search slide
search slide
pages bottom

Many extreme weather events can be traced back to an atmospheric 'traffic jam,' study suggests

When weather patterns hit a traffic jam, extreme events often result. This is particularly the case during the summer months, a new study argues. 

The research, published Friday in the journal Science Advances, focuses on a devastating flood event that struck Serbia and the nation of Bosnia and Herzegovina in May of 2014. 

The flooding, which resulted from a relentless four-day deluge, killed at least 48, displaced about 150,000 and caused about 3.5 billion euros in damage. 

The study pinpoints a phenomenon known as "planetary wave resonance" for trapping the storm above the Balkans. More specifically, the study says a "quasi-stationary circumglobal Rossby wave train" helped deny the storm an escape route. 

Rossby waves are named after the Swiss-American meteorologist Karl Gustaf-Rossby, who first described these phenomena in the early to mid-20th century.

The study, from a group of scientists at the Potsdam Institute for Climate Impact Research as well as the University of Potsdam, is the latest research to link an extreme weather event both to changes in the moisture and energy available for storms as a result of global warming, as well as to these unusual configurations of wind patterns in the upper atmosphere. 

Planetary waves exist at the jet stream level, forming north-south undulations between the poles and the equator, about 30,000 to 45,000 feet above the ground. 

To understand what they are, picture a circle of people holding hands. The planetary waves would be represented by two people moving their arm up and down and passing the wave like a snake from one person to another, around the circle. 

Wave resonance occurs when these upper level winds form particular patterns, much like ocean waves do, that helps form standing, building waves that can remain in place longer than others do.

To extend the hand snake comparison, this would be like freezing the game in place for hours.

Here's how researcher Dim Coumou, who is one of the co-authors of this study, describes the planetary wave phenomenon: 

"Ridges and troughs in the jet stream are expressions of Rossby waves in the atmosphere. For this study we studied a particular subclass of these waves: quasi-stationary waves, i.e. the position of the ridges and troughs of these waves is almost fixed in time," he said in an email to Mashable.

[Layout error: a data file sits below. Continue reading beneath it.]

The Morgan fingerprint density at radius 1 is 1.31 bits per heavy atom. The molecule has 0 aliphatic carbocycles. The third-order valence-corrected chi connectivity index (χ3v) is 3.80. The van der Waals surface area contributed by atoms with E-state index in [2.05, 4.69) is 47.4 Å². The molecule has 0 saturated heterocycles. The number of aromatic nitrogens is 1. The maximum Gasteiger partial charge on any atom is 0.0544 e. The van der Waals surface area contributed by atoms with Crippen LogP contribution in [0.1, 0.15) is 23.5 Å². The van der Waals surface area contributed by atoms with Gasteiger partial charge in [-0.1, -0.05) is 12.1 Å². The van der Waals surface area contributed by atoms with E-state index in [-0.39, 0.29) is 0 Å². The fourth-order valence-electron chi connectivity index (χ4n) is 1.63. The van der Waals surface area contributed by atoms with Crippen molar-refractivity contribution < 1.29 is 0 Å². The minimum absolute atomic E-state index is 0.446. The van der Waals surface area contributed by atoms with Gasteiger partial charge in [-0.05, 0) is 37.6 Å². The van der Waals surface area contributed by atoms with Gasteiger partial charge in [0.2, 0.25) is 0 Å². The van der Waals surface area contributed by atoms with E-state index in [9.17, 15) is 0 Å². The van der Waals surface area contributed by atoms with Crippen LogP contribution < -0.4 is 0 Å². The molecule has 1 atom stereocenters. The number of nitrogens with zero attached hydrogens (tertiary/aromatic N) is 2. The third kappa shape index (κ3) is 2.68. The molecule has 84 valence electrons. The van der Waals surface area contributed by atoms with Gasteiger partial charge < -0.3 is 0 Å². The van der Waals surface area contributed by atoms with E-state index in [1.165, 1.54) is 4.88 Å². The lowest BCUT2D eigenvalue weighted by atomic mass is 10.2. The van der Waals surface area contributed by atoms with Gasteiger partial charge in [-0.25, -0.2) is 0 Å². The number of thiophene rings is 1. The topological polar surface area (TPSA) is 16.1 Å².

Other studies published in the past few years have tied planetary wave resonance to extreme summertime weather events, including the 2003 European heat wave, 2010 Russian heat wave, deadly flooding in Pakistan's Indus River Valley as well as heat waves in the U.S. in 2011. 

"It turns out that many of the record-breaking extremes of the past two decades are associated with extreme planetary wave amplitudes," said study co-author Stefan Rahmstorf, in an email to Mashable.

The link to the planetary waves is not conclusive, though, the study notes. Instead, it is based more on an analysis of world weather patterns at the time of the Balkans flood. 

“This does not prove causality, but the co-occurrence is at least suspicious – particularly since we had a similar situation for instance in 1997 in Germany with cyclone ‘Zoe’, resulting in the devastating Elbe [River] flooding,” Coumou said in a press release. 

While some research has shown that stuck weather patterns may be becoming more common and extreme as global warming heats up the Arctic, the authors of this study say the jury is still out on that. 

"There is still large uncertainty in how climate change might exactly alter the characteristics of these waves, but it is clear that only little changes can have large consequences," Coumou told Mashable.

In addition to the planetary waves connection, the study also shows that extreme rainfall events are increasing faster in the Balkans than the global average rate. 

While the mean daily rainfall in the Balkans has increased only a little since 1950, the intensity of the strongest rainfall events rose by one third, the scientists found. In addition, the frequency of such potentially devastating extremes in the Balkans doubled over the past sixty years.

Have something to add to this story? Share it in the comments.

Leave a Reply

Captcha image